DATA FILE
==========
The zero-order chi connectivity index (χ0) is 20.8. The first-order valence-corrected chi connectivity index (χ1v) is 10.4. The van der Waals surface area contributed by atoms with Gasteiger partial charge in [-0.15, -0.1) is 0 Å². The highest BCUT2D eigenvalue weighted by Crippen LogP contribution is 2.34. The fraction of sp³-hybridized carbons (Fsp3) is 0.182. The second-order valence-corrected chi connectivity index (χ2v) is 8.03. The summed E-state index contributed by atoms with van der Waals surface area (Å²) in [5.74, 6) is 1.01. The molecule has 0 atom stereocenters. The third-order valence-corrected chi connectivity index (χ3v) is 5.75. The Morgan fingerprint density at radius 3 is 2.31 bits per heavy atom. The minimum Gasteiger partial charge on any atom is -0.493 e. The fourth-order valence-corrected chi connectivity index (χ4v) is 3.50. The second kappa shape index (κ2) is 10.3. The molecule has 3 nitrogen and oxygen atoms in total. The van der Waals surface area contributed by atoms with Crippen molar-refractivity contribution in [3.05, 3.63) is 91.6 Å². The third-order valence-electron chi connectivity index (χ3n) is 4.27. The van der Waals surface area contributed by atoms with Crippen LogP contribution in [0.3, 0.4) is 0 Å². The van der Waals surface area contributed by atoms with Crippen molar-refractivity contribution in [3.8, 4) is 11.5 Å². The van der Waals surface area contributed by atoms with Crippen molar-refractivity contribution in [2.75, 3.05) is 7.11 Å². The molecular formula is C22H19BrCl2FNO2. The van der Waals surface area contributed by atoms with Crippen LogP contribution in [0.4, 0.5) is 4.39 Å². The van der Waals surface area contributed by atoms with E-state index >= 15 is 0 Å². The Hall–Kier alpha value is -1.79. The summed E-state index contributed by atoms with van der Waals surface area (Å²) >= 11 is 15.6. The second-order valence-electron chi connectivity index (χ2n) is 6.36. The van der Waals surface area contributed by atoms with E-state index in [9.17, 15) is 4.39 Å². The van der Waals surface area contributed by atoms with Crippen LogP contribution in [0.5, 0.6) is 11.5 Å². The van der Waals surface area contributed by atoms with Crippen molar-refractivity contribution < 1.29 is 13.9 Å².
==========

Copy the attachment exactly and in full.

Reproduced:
The zero-order chi connectivity index (χ0) is 20.8. The first-order valence-corrected chi connectivity index (χ1v) is 10.4. The van der Waals surface area contributed by atoms with Gasteiger partial charge in [-0.15, -0.1) is 0 Å². The highest BCUT2D eigenvalue weighted by Crippen LogP contribution is 2.34. The fraction of sp³-hybridized carbons (Fsp3) is 0.182. The second-order valence-corrected chi connectivity index (χ2v) is 8.03. The summed E-state index contributed by atoms with van der Waals surface area (Å²) in [5.74, 6) is 1.01. The molecule has 0 atom stereocenters. The third-order valence-corrected chi connectivity index (χ3v) is 5.75. The Morgan fingerprint density at radius 3 is 2.31 bits per heavy atom. The minimum Gasteiger partial charge on any atom is -0.493 e. The fourth-order valence-corrected chi connectivity index (χ4v) is 3.50. The second kappa shape index (κ2) is 10.3. The molecule has 3 nitrogen and oxygen atoms in total. The van der Waals surface area contributed by atoms with Crippen molar-refractivity contribution in [3.05, 3.63) is 91.6 Å². The third-order valence-electron chi connectivity index (χ3n) is 4.27. The van der Waals surface area contributed by atoms with Crippen LogP contribution in [0.3, 0.4) is 0 Å². The van der Waals surface area contributed by atoms with Crippen molar-refractivity contribution in [3.8, 4) is 11.5 Å². The van der Waals surface area contributed by atoms with Crippen molar-refractivity contribution in [2.75, 3.05) is 7.11 Å². The molecular formula is C22H19BrCl2FNO2. The van der Waals surface area contributed by atoms with Crippen LogP contribution in [0.4, 0.5) is 4.39 Å². The van der Waals surface area contributed by atoms with E-state index >= 15 is 0 Å². The Hall–Kier alpha value is -1.79. The summed E-state index contributed by atoms with van der Waals surface area (Å²) >= 11 is 15.6. The second-order valence-electron chi connectivity index (χ2n) is 6.36. The van der Waals surface area contributed by atoms with E-state index in [9.17, 15) is 4.39 Å². The van der Waals surface area contributed by atoms with Crippen LogP contribution in [0.5, 0.6) is 11.5 Å². The van der Waals surface area contributed by atoms with Crippen molar-refractivity contribution < 1.29 is 13.9 Å².